Even with David Price currently on the IL due to a left wrist injury, the Red Sox should be able to stay afloat with a four-man rotation for the time being, with the club set to earn five off days from now through September 3. If Eovaldi can settle back into his regular role in the starting rotation, it could be the shot in the arm that the Red Sox were expecting when they signed him to a $68 million deal this winter.
After already scrapping Eovladi’s start on Wednesday by using him in the eighth, you could make the case that Cora could have kept him in the game in the ninth, given that he only threw six pitches. But it was Workman who eventually got the call — and promptly blew the save in the ninth.
Rafael Devers: What else needs to be said when you become the first MLB player in the modern era to slug four doubles and go 6-for-6 at the plate in a single game?
Mookie Betts: Betts set the tone at the top of the lineup, hitting a lead-off triple and crossing home plate in the first before adding an RBI single in the second inning. Betts went 2-for-5 at the plate with two runs scored while also working a walk. The right fielder (109 runs scored) is still on track to become just the second Red Sox player to score 140 runs in a single season — joining Ted Williams.
Jackie Bradley Jr.: Bradley slugged his second home run in as many games for Boston, going 2-for-4 on the night with two runs scored.
Xander Bogaerts: After providing some heroics with a game-tying RBI double in the ninth inning of Monday’s loss, the Sox shortstop was a bit more muted at the plate on Tuesday, going 1-for-6 with a single and three strikeouts. He left five men on base.
Rafael Devers: It’s probably a bit unfair to knock Devers on a night in which he went 6-for-6 at the plate, but the third baseman also had a couple of lapses that proved costly in other areas of Tuesday’s matchup. It was a tough hit when Devers was caught stealing in the top of the third with the team’s hottest hitter in J.D. Martinez up at the plate, but the big blunder came in the seventh — as an error by the third baseman kept the inning alive for Cleveland, who tacked on two more runs later in the inning.
Brandon Workman: On a night in which the Red Sox had already used up their projected starter on Wednesday in Eovaldi, the club needed a shutdown showing from Workman. Didn’t happen.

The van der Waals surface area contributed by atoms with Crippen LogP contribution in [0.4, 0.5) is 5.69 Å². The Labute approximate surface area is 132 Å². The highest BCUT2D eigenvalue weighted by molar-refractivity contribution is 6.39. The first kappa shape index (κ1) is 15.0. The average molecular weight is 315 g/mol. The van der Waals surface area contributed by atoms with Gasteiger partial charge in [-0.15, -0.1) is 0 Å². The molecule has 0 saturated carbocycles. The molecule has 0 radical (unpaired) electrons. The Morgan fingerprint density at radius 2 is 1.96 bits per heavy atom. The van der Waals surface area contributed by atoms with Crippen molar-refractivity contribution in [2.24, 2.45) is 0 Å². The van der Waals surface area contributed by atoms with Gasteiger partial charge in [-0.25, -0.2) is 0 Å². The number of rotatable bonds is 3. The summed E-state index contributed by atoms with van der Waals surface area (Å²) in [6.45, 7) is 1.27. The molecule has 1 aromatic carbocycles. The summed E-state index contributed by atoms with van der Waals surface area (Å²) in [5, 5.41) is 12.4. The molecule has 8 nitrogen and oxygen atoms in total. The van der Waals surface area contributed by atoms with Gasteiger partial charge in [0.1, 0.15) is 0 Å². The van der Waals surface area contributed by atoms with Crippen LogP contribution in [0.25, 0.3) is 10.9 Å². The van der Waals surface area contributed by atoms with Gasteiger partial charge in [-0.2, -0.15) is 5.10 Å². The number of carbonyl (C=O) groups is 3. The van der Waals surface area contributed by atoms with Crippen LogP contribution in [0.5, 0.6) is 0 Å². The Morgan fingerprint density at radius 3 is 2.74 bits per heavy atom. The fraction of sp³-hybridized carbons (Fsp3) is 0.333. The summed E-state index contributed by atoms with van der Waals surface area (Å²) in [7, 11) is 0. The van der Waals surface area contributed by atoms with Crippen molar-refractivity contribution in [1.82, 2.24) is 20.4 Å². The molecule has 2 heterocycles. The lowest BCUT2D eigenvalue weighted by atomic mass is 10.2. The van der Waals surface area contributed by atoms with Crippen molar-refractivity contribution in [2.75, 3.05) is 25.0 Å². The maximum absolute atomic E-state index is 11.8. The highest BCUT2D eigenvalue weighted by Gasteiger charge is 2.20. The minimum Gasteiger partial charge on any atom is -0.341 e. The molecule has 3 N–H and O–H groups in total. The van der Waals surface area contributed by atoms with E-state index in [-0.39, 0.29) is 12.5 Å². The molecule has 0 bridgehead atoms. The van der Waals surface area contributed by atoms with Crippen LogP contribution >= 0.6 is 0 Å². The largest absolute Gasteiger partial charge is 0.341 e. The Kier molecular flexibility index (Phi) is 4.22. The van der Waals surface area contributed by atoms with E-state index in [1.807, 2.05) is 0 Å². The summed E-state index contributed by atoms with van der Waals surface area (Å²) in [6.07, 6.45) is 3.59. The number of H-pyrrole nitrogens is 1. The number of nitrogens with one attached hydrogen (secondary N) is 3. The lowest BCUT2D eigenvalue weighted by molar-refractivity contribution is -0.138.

QUOTE OF NOTE: “It’s been a grind this year, but there’s been some cool things about him and just — the pitcher is amazing, the person is better. He’s a guy that I really respect, we have a great relationship and this guy, who shows up every single day, regardless of if he pitches or not, he’s pulling for his teammates, he’s doing everything possible for us to win. I’m very proud of him.” - Alex Cora on Sale
Before Sale’s record-breaking performance on Tuesday, the fastest pitcher to reach 2,000 career strikeouts was none other than Pedro Martinez, who accomplished the feat in 1,711.1 innings of work. The top five fastest pitchers to reach 2,000 Ks are now: Chris Sale (1,626.0 IP), Pedro Martinez (1,711.1), Randy Johnson (1,733.1), Max Scherzer (1,784.0) and Clayton Kershaw (1,837.2).
Devers’ performance at the plate was the first time that a Red Sox batter had recorded six hits in a single game since Nomar Garciaparra accomplished the feat back on June 21, 2003.
After going 2-for-2 with a triple and single in his first two at-bats, Mookie Betts passed Carl Yastrzemski for the fourth-most career total bases by a Red Sox player in his first six MLB seasons (1,584). Only Ted Williams (2,028), Jim Rice (1,739) and Wade Boggs (1,610) have totaled more through their first six seasons.
The Red Sox will close out their three-game series against the Indians on Wednesday afternoon, with Brian Johnson (1-1, 7.32 ERA) set to get the start against Shane Bieber (12-4, 3.28 ERA).